A fashion design student has shown her appreciation for NHS staff by gifting personalised care packages to vaccination centre workers in south west London.
Chimna Orji, a 22-year-old Nottingham Trent University student, founded her charity organisation the OGBU Collective in February after receiving funding from Battersea Arts Centre (BAC) earlier this year.
The collective creates care packages and gifts them to “collections” in the community – groups of people that it chooses to focus on and provide for each season.
BAC held the opportunity last year for members of The Agency – a programme which allows young people to develop their creative ideas for change in their communities, to receive £500 funding for a project to give back to a community in need.
As an agent herself, Orji was granted the funding after applying and decided to create care packages though OGBU to give back to NHS workers in her area.
She said: “I found the empty gestures from the government frustrating, with them turning Downing Street blue and clapping for the NHS.
“My mum is a cognitive behaviour therapist and my sister is and NHS staff member looking to become a junior doctor.
“I’ve got first-hand experience with them coming home tired from a long shift, and most NHS workers go above and beyond when providing care to patients.
“We’re still in the pandemic and I feel like the care packages were the perfect fit.”
Orji used the £500 funding to create care packages for 50 NHS workers in vaccination centres, which she and other volunteers packaged on May 20, in bags she designed and decorated herself.
The team delivered 10 of the packages to Hackney vaccination centre on May 23, 20 to the vaccination centre in BAC on May 26, and 20 to Guy’s and St Thomas’ Hospital on the same day.
The packages included hand cream, lip balm, antibacterial hand wipes, compressed face masks, chewing gum, teabags, tissues and a note from a member of the public with kind words for the recipient.
Orji received messages from workers expressing how the care packages were what they needed after their shifts – something she was happy to hear after asking workers what they would appreciate in a care package.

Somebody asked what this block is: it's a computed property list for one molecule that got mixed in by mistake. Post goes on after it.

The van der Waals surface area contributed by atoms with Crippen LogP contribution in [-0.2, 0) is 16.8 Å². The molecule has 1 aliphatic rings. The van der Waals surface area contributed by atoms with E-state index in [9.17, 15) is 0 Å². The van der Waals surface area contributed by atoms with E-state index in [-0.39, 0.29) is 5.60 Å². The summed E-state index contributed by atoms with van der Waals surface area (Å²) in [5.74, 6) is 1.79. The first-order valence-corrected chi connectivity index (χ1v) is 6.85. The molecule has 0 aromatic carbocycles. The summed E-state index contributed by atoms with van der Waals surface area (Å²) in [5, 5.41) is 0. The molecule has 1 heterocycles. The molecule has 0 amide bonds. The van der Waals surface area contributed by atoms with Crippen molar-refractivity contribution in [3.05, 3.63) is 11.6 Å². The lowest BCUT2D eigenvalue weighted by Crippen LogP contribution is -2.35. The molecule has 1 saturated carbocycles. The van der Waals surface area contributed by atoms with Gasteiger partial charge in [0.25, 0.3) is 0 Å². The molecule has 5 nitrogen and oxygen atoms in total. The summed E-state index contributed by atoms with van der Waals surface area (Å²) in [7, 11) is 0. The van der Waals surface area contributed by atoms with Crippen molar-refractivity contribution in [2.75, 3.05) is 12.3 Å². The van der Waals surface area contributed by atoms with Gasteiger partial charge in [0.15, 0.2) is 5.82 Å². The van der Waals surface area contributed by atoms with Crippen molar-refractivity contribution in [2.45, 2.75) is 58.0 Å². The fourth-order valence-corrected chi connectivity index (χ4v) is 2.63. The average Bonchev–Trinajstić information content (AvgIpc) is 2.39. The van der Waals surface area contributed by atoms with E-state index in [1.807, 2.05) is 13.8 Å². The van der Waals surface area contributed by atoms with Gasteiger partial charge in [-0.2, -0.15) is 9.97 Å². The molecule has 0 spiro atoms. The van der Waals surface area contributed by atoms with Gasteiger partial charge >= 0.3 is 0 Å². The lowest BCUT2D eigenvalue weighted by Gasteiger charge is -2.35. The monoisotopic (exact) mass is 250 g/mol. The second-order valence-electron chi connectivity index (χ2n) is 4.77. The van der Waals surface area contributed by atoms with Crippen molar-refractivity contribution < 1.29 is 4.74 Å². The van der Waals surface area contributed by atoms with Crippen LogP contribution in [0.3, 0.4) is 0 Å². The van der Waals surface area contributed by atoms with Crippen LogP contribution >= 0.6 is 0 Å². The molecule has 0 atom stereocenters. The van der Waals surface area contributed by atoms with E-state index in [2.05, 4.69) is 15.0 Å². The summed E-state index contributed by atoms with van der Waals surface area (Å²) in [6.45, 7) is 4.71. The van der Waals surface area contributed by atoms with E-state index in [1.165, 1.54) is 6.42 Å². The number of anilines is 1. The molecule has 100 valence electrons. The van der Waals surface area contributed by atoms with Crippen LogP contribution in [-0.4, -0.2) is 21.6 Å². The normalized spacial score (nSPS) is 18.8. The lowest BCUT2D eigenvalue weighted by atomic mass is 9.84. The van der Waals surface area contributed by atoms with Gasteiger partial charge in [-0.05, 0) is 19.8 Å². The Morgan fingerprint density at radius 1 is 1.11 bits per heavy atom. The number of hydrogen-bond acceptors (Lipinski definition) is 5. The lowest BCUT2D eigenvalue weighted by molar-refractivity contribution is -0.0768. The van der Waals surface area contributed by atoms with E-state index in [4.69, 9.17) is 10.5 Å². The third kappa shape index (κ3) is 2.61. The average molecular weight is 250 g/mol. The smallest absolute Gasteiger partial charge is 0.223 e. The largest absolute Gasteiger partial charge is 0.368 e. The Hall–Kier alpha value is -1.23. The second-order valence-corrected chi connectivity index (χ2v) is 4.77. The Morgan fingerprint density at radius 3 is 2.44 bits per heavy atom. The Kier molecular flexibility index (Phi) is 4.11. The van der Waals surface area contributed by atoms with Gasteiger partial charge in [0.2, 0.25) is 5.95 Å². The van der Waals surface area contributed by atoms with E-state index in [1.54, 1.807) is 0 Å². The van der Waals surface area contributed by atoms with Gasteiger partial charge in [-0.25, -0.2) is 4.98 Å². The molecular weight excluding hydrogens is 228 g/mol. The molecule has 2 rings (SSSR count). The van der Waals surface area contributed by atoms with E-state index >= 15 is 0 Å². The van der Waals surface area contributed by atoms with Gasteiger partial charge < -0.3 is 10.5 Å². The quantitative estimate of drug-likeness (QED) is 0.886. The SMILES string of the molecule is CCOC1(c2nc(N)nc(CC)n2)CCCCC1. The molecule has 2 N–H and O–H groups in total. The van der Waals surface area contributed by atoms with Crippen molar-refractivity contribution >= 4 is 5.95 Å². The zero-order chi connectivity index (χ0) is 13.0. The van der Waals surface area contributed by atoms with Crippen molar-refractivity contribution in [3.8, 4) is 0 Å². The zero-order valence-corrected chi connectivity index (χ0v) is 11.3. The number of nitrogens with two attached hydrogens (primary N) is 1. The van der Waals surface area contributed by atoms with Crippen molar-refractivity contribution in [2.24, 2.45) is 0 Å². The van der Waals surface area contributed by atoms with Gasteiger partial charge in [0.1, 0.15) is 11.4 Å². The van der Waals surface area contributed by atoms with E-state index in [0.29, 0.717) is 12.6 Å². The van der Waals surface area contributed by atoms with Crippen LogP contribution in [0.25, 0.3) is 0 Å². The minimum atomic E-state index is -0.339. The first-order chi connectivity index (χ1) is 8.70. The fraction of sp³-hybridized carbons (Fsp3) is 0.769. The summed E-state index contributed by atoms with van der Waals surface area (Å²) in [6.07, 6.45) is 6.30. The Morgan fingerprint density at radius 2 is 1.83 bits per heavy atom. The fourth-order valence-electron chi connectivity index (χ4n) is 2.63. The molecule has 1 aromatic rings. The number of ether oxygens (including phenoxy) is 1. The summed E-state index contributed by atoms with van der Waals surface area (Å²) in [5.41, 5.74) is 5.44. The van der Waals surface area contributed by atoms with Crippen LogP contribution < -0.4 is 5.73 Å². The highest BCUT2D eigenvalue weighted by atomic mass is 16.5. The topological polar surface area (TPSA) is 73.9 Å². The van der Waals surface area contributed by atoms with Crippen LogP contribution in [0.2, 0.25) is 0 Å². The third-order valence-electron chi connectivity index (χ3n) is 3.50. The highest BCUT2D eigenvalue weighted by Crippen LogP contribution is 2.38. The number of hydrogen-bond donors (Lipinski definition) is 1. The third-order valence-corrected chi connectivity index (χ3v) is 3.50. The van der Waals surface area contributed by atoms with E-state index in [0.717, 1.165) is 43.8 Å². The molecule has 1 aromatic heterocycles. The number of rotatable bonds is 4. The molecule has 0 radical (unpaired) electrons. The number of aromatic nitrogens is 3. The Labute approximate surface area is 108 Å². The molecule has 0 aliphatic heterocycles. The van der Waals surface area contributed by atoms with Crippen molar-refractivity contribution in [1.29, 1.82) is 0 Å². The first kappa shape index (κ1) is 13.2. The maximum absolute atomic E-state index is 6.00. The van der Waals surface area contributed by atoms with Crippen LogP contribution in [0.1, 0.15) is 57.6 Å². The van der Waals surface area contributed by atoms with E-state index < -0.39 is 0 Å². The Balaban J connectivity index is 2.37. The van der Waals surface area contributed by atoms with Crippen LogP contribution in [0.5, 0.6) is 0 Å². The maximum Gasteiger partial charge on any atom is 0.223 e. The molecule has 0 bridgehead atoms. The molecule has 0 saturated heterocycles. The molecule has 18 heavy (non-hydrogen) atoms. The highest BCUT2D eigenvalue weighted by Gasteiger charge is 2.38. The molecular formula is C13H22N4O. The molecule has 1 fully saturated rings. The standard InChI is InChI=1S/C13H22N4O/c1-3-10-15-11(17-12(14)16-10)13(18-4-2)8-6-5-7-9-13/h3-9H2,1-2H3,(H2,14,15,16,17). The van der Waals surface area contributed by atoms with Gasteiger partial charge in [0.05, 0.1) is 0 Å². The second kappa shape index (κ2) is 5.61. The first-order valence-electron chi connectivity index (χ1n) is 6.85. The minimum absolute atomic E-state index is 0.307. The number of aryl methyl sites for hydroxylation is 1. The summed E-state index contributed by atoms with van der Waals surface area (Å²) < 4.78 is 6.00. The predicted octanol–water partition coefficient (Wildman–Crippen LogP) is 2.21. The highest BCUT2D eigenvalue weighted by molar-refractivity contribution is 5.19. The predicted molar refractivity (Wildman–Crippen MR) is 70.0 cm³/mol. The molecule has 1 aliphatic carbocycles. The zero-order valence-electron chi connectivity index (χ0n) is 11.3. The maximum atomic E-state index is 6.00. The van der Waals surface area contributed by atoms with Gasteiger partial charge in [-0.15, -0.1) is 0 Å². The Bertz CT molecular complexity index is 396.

She said: “I’d love for people to realise that the NHS is more than three letters – it’s hundreds of thousands of people that are working selflessly – there are actual people behind it and it’s the backbone of our country.
“Clapping isn’t enough; our appreciation and care needs to materialise.”
The operation was the first of many that Orji plans to carry out with the OGBU collective, which stands for “Only Giving Back Unconditionally.”
She added: “My uncle passed away and Ogbu was his surname – the collective is named in his legacy because he was such a caring person.
“It has re-activated my creative side, which was dormant during lockdown.”
Aside from continuing work in South West London, Orji’s future hopes for OGBU include impacting a collection in Nigeria.
She said: “In third world countries, there is a different type of struggle.”
As a fashion student, Orji specialises in street and menswear.
This interest showed itself in project she carried out with BAC before university, where she taught young people who were homeless or on the verge of homelessness, how to upcycle their garments to increase their longevity.
She further developed this idea into a project that created care packages for homeless women in particular, to tackle period poverty.
These projects led to the successful execution of the OGBU Collective’s personalised care packages.
BAC expressed that young people like Orji are what the city needs.
A spokesperson said: “We are so incredibly proud of Chimna and that she’s working within the community – we put our faith in her and she flew with it.
“She is part of the new generation of leaders within the community.”
You can keep up with the OGBU Collective and BAC’s The Agency here: The OGBU Collective (@theogbucollective) • Instagram photos and videos, The Agency | Battersea Arts Centre (bac.org.uk).